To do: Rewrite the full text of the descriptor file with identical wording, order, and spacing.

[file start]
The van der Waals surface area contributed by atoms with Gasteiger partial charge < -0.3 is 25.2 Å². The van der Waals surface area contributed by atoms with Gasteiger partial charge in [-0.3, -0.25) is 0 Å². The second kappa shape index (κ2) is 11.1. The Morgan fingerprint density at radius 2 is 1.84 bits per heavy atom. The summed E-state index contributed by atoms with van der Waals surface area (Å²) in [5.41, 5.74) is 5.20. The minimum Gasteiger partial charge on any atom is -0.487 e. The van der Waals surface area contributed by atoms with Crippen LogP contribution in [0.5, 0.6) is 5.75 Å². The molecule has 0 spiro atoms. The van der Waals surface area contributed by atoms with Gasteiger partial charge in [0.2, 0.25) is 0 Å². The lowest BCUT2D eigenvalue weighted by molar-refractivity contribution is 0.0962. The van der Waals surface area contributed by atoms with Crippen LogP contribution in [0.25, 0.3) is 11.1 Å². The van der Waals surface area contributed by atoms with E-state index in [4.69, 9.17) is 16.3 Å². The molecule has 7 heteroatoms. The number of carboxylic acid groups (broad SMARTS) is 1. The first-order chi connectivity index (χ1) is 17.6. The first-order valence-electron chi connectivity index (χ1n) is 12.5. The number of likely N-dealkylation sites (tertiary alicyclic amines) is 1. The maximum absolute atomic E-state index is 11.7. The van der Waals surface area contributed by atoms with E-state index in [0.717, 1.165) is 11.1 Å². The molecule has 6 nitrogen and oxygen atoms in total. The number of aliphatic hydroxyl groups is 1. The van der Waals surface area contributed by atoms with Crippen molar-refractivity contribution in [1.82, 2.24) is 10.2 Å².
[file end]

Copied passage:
The van der Waals surface area contributed by atoms with Gasteiger partial charge < -0.3 is 25.2 Å². The van der Waals surface area contributed by atoms with Gasteiger partial charge in [-0.3, -0.25) is 0 Å². The second kappa shape index (κ2) is 11.1. The Morgan fingerprint density at radius 2 is 1.84 bits per heavy atom. The summed E-state index contributed by atoms with van der Waals surface area (Å²) in [5.41, 5.74) is 5.20. The minimum Gasteiger partial charge on any atom is -0.487 e. The van der Waals surface area contributed by atoms with Crippen LogP contribution in [0.5, 0.6) is 5.75 Å². The molecule has 0 spiro atoms. The van der Waals surface area contributed by atoms with Gasteiger partial charge in [0.2, 0.25) is 0 Å². The lowest BCUT2D eigenvalue weighted by molar-refractivity contribution is 0.0962. The van der Waals surface area contributed by atoms with Crippen LogP contribution in [0.25, 0.3) is 11.1 Å². The van der Waals surface area contributed by atoms with E-state index in [4.69, 9.17) is 16.3 Å². The molecule has 7 heteroatoms. The number of carboxylic acid groups (broad SMARTS) is 1. The first-order chi connectivity index (χ1) is 17.6. The first-order valence-electron chi connectivity index (χ1n) is 12.5. The number of likely N-dealkylation sites (tertiary alicyclic amines) is 1. The maximum absolute atomic E-state index is 11.7. The van der Waals surface area contributed by atoms with E-state index in [0.717, 1.165) is 11.1 Å². The molecule has 6 nitrogen and oxygen atoms in total. The number of aliphatic hydroxyl groups is 1. The van der Waals surface area contributed by atoms with Crippen molar-refractivity contribution in [1.82, 2.24) is 10.2 Å².